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Electronica
Stylistic origins electronic dance music
dub, electro, musique concrète, industrial,
Cultural origins Late 1970s to 1980s Europe[citation needed]
Typical instruments Synthesizer - Drum machine - Sequencer - Keyboard - Sampler (traditional instrumentation such as bass, drums often featured more regularly than other electronic genres)
Mainstream popularity Large since mid-1990s
Subgenres
Big beat - Bitpop - Chip - Downtempo - Glitch - IDM - Nu jazz - Trip hop
(complete list)
Fusion genres
DubtronicaFolktronicaFunktronicaLivetronicaPost-rock - Eurodisco
Other topics
Electronic musical instrument - Computer music - Record labels


Electronica includes a wide range of contemporary electronic music designed for a wide range of uses, including foreground listening, some forms of dancing, and background music for other activities; however, unlike electronic dance music, it is not specifically made for dancing.[1][2] The term was first used in the United States in the early 1990s with regards to post-rave global-influenced electronic dance music.[citation needed] Genres such as techno, drum and bass, downtempo, and ambient are among those encompassed by the umbrella term, entering the American mainstream from "alternative" or "underground" venues during the late 1990s.[2][3] Prior to the adoption of electronica for this purpose, terms such as electronic listening music, and intelligent dance music (IDM) were used.[citation needed]

Allmusic categorises electronica as a top-level genre on their main page, where they state that electronica includes danceable grooves to music for headphones and chillout areas.[4]

Electronica has grown to influence mainstream crossover recordings. Electronic sounds began to form the basis of a wide array of popular music in the late 1970s, and became key to the mainstream pop and rock sounds of the 1980s. Since the adoption of "electronica" in the 1990s to describe more underground music with an electronic aesthetic, elements of modern electronica have been adopted by many popular artists in mainstream music.[5][6]

Contents

A wave of diverse acts

Electronica was made possible by advancements in music technology, especially electronic musical instruments, synthesizers, music sequencers, drum machines, and digital audio workstations[citation needed]. Early forms of electronic music required large amounts of complex equipment and multiple operators for live performances, and multiple engineers to record the music at high quality.[citation needed] As the technology developed, it became possible for individuals or smaller groups to produce electronic songs and recordings in smaller studios, even in project studios. At the same time, computers facilitated the use of music "samples" and "loops" as construction kits for sonic compositions. [7] This led to a period of creative experimentation and the development of new forms, some of which became known as electronica. [5][8]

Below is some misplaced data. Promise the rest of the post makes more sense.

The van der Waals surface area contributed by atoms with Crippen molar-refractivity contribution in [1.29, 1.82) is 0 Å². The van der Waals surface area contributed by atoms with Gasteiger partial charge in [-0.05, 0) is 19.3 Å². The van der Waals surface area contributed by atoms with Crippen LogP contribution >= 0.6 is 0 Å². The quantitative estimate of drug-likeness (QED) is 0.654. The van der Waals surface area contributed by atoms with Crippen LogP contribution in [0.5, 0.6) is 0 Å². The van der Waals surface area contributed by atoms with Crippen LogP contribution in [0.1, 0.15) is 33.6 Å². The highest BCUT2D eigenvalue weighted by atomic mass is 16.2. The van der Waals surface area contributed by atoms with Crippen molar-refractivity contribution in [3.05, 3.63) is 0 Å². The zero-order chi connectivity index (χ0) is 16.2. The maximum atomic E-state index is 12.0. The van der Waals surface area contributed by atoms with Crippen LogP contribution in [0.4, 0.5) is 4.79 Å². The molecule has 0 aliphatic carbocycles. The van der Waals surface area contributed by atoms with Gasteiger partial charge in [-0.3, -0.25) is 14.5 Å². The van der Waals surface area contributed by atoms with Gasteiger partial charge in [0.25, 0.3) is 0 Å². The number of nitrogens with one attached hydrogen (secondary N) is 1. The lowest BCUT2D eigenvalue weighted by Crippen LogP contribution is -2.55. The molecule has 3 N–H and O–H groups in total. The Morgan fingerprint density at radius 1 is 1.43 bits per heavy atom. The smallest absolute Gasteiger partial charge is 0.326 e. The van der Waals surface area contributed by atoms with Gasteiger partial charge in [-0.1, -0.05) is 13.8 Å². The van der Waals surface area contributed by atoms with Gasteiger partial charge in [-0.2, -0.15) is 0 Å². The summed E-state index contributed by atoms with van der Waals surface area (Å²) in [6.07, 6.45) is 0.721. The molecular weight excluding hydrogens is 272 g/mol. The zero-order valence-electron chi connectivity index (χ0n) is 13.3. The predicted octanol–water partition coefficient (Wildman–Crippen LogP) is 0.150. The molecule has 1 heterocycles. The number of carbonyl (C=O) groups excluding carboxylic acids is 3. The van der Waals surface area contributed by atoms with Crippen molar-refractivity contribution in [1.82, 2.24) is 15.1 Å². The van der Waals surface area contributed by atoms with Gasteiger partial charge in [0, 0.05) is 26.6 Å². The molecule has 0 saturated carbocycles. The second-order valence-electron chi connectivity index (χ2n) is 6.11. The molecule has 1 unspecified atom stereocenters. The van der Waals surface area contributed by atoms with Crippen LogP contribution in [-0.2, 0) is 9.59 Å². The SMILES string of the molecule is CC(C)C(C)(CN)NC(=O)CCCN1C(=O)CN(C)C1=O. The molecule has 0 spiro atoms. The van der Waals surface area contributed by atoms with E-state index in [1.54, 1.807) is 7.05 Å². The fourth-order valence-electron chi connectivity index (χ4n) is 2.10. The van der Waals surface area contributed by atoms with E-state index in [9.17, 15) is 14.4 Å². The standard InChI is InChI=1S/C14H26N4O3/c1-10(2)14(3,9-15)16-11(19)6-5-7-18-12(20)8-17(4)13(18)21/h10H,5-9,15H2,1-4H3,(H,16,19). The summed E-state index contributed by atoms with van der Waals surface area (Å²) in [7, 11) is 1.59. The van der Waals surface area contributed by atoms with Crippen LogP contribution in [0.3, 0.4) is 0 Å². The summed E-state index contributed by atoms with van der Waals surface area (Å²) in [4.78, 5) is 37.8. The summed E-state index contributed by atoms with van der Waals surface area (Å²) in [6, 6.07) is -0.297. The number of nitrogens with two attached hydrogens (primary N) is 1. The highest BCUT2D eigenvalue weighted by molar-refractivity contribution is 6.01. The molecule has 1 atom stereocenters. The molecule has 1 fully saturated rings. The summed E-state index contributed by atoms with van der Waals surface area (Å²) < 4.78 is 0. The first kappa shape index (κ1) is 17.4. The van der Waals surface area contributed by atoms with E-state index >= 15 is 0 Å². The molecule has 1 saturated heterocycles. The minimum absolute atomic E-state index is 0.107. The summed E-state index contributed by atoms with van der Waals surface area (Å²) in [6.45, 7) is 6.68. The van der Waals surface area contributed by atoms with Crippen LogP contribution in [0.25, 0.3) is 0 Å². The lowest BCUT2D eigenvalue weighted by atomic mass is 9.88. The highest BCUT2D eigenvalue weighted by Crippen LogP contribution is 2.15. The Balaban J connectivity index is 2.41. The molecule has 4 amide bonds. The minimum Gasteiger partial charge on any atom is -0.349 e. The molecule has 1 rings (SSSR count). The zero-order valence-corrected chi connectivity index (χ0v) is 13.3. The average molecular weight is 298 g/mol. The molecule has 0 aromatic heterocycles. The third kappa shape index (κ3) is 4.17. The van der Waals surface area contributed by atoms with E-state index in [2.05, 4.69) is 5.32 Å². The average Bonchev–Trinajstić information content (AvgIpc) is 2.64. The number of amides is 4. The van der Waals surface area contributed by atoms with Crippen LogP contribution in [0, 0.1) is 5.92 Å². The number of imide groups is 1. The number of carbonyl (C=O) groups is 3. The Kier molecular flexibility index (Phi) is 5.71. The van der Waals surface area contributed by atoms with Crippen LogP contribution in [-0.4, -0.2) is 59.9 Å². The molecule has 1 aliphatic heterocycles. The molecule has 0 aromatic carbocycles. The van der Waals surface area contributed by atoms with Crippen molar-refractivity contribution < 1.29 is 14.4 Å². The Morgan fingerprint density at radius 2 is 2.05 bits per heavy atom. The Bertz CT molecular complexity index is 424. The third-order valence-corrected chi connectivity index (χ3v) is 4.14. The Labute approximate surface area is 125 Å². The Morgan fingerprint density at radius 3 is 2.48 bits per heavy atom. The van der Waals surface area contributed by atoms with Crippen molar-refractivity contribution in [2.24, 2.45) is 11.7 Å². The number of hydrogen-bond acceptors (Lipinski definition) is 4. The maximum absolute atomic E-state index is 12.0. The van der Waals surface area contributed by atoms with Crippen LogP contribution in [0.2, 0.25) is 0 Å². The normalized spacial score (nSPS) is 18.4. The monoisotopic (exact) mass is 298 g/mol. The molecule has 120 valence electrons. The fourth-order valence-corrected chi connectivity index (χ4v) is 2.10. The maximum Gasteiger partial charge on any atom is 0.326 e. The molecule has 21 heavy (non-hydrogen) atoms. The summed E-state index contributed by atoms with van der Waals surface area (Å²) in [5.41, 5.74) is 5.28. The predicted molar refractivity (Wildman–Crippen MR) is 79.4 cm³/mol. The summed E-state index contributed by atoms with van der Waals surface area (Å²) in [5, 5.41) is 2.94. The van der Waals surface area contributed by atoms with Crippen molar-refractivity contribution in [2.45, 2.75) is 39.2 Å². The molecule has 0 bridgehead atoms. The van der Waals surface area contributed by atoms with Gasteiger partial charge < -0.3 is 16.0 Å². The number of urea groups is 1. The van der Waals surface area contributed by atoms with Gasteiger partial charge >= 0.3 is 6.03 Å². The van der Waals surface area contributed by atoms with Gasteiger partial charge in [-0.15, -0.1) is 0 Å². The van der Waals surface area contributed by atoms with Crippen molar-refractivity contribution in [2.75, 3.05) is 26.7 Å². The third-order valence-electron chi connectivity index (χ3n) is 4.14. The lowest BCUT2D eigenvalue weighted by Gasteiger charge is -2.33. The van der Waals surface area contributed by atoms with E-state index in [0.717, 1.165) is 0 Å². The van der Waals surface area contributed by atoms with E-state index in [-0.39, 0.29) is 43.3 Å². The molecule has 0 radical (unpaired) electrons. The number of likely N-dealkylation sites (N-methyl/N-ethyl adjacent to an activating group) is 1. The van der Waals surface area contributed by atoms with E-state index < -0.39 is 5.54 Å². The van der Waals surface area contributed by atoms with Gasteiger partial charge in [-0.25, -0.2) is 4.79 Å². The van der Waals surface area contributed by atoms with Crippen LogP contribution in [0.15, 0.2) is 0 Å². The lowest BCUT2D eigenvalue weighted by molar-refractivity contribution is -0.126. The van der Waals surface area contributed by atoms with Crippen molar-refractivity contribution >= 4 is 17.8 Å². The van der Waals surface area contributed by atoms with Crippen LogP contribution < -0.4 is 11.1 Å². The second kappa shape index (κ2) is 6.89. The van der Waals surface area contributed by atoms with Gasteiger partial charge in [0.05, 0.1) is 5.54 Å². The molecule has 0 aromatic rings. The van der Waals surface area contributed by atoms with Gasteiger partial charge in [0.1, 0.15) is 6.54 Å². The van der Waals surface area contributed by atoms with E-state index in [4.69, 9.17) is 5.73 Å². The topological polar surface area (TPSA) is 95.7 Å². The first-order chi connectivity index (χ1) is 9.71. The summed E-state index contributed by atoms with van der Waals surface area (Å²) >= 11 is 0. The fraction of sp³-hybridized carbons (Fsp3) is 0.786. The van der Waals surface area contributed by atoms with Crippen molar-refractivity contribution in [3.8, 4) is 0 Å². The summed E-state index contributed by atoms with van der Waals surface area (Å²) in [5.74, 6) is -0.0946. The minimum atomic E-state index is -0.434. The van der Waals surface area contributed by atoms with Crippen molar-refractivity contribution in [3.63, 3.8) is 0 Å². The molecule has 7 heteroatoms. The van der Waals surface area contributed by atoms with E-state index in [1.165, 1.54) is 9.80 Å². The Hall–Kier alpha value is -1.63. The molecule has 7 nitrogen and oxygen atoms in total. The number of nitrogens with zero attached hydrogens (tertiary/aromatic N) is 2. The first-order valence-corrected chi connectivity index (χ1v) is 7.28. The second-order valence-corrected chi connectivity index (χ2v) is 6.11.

In the mid-1990s, electronica began to be used by MTV and major record labels to describe mainstream electronic dance music made by such artists as Orbital (who had previously been described as ambient) and The Prodigy.[citation needed] It is currently used to describe a wide variety of musical acts and styles, linked by a penchant for overtly electronic production; [9] a range which includes more popular acts such as Björk, Goldfrapp and IDM artists such as Autechre, and Aphex Twin to dub-oriented downtempo, downbeat, and trip-hop. Madonna and Björk are said to be responsible for electronica's thrust into mainstream culture, with their albums Ray of Light (Madonna),[6] Post and Homogenic (Björk). Electronica artists that would later become commercially successful began to record in this early 1990s period, before the term had come into common usage, including for example Fatboy Slim, Fœtus, Daft Punk, The Chemical Brothers, The Crystal Method, Moby, Underworld and Faithless. [10] A focus on "songs", a fusion of styles and a combination of traditional and electronic instruments often sets apart musicians working in electronic-styles over more straight-ahead styles of house, techno and trance.[citation needed] Electronica composers often create alternate versions of their compositions, known as "remixes"; this practice also occurs in related musical forms such as ambient, jungle, and electronic dance music.[11] Wide ranges of influences, both sonic and compositional, are combined in electronica recordings.[12]